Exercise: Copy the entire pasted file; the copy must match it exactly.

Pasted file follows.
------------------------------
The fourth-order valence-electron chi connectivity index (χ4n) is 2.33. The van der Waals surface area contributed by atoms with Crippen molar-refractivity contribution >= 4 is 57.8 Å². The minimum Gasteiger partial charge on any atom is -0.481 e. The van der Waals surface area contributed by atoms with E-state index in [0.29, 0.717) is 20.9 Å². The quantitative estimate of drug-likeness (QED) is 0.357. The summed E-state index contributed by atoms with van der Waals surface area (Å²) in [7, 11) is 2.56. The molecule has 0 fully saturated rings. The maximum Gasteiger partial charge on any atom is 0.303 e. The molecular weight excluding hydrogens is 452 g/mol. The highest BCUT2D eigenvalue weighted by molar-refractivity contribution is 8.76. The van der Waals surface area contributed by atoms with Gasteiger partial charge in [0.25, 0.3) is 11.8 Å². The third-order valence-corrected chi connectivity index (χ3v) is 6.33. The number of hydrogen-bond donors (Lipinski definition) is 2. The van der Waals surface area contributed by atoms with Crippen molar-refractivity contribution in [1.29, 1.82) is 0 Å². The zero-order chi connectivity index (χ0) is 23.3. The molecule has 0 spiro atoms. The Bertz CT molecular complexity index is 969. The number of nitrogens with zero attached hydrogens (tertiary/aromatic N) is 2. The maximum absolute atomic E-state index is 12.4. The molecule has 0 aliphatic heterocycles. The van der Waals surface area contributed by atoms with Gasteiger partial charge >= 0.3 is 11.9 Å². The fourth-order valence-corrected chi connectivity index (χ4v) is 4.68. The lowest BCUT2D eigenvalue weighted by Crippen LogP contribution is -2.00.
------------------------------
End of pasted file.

The fourth-order valence-electron chi connectivity index (χ4n) is 2.33. The van der Waals surface area contributed by atoms with Crippen molar-refractivity contribution >= 4 is 57.8 Å². The minimum Gasteiger partial charge on any atom is -0.481 e. The van der Waals surface area contributed by atoms with E-state index in [0.29, 0.717) is 20.9 Å². The quantitative estimate of drug-likeness (QED) is 0.357. The summed E-state index contributed by atoms with van der Waals surface area (Å²) in [7, 11) is 2.56. The molecule has 0 fully saturated rings. The maximum Gasteiger partial charge on any atom is 0.303 e. The molecular weight excluding hydrogens is 452 g/mol. The highest BCUT2D eigenvalue weighted by molar-refractivity contribution is 8.76. The van der Waals surface area contributed by atoms with Gasteiger partial charge in [0.25, 0.3) is 11.8 Å². The third-order valence-corrected chi connectivity index (χ3v) is 6.33. The number of hydrogen-bond donors (Lipinski definition) is 2. The van der Waals surface area contributed by atoms with Crippen molar-refractivity contribution in [1.29, 1.82) is 0 Å². The zero-order chi connectivity index (χ0) is 23.3. The molecule has 0 spiro atoms. The Bertz CT molecular complexity index is 969. The number of nitrogens with zero attached hydrogens (tertiary/aromatic N) is 2. The maximum absolute atomic E-state index is 12.4. The molecule has 0 aliphatic heterocycles. The van der Waals surface area contributed by atoms with Gasteiger partial charge >= 0.3 is 11.9 Å². The fourth-order valence-corrected chi connectivity index (χ4v) is 4.68. The lowest BCUT2D eigenvalue weighted by Crippen LogP contribution is -2.00.